When my mother raised me, she didn’t let me do housework or teach me how to cook. Instead, she merely provided this instruction: “You’ll do these anyway for the rest of your life after you’re married, so relax now and enjoy your youth.”
I was lucky in two ways when I got married.
First of all, my mother-in-law was a cooking instructor. I learned the basics from her, and I looked up recipes in her cookbooks.
Second, my husband supported me from day one. He ignored over or undercooked dishes, food that came with too much or not enough sugar or salt. He never complained about my cooking. On the contrary, he treated me like a “big chef.” He still does. Even though I don’t deserve the title, I try to do my best assiduously, in good faith.
My dishes have two basic characteristics: simplicity and freshness.
In fact, my dishes are not so different than the food cooked in every home. These are mainly home-cooked dishes from the Mediterranean kitchen.
Since I’m not a professional chef, I don’t tend to focus on serving up creative dishes. I don’t deviate from the basics with various experiments. I’m not looking to learn different techniques, and I don’t care much about decoration.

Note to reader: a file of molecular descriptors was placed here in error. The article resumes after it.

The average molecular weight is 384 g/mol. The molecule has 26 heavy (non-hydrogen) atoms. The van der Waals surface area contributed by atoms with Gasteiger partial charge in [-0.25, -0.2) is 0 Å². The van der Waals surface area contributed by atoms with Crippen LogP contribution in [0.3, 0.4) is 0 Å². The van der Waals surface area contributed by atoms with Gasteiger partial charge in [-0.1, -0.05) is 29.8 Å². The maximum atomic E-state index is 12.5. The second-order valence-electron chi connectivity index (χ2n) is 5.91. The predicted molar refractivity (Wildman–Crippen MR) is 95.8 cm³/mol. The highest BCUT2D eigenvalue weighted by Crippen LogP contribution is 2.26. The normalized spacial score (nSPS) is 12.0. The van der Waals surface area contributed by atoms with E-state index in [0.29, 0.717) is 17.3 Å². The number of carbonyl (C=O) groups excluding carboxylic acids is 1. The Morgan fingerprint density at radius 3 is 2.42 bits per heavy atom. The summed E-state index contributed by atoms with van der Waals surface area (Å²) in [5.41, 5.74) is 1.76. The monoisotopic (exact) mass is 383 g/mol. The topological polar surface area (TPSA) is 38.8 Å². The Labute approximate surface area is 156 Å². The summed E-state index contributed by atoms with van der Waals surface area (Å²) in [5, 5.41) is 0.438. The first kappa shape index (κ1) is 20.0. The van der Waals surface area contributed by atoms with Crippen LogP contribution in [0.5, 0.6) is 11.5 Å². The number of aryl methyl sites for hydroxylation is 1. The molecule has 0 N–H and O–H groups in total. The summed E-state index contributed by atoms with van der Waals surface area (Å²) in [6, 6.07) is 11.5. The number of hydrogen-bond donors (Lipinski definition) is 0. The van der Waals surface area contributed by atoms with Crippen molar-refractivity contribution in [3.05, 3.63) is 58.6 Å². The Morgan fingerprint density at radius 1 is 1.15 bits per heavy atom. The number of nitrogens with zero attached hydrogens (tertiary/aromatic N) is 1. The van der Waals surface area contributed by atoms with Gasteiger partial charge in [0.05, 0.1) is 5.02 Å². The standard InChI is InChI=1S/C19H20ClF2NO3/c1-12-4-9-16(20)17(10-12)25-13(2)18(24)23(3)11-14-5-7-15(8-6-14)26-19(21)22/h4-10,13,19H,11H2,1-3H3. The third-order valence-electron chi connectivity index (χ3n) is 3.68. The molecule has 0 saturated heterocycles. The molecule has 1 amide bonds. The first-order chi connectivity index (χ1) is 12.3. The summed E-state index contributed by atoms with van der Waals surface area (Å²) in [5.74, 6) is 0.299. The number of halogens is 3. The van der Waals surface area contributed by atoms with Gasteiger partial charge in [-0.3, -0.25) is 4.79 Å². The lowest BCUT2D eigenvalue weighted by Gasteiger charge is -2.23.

I interpret the things I see and read about in accordance with my culinary experiences and apply them.
I believe in the virtue of simplicity.
And as for freshness, even if it’s your favorite fish, it won’t mean much to you if it isn’t fresh.
The freshness of every ingredient you use in your cooking is the cornerstone of a savory meal.
I try to cook whatever’s fresh. I’m also careful about using healthy ingredients.
I take care to balance vegetables, protein and carbohydrates, but that doesn’t stop us from trying different things from time to time.
We eat almost everything – but in moderation. We don’t abstain from eating different things, but we also believe in balance.
When this is the case, people enjoy my cooking.
It’s as simple as that!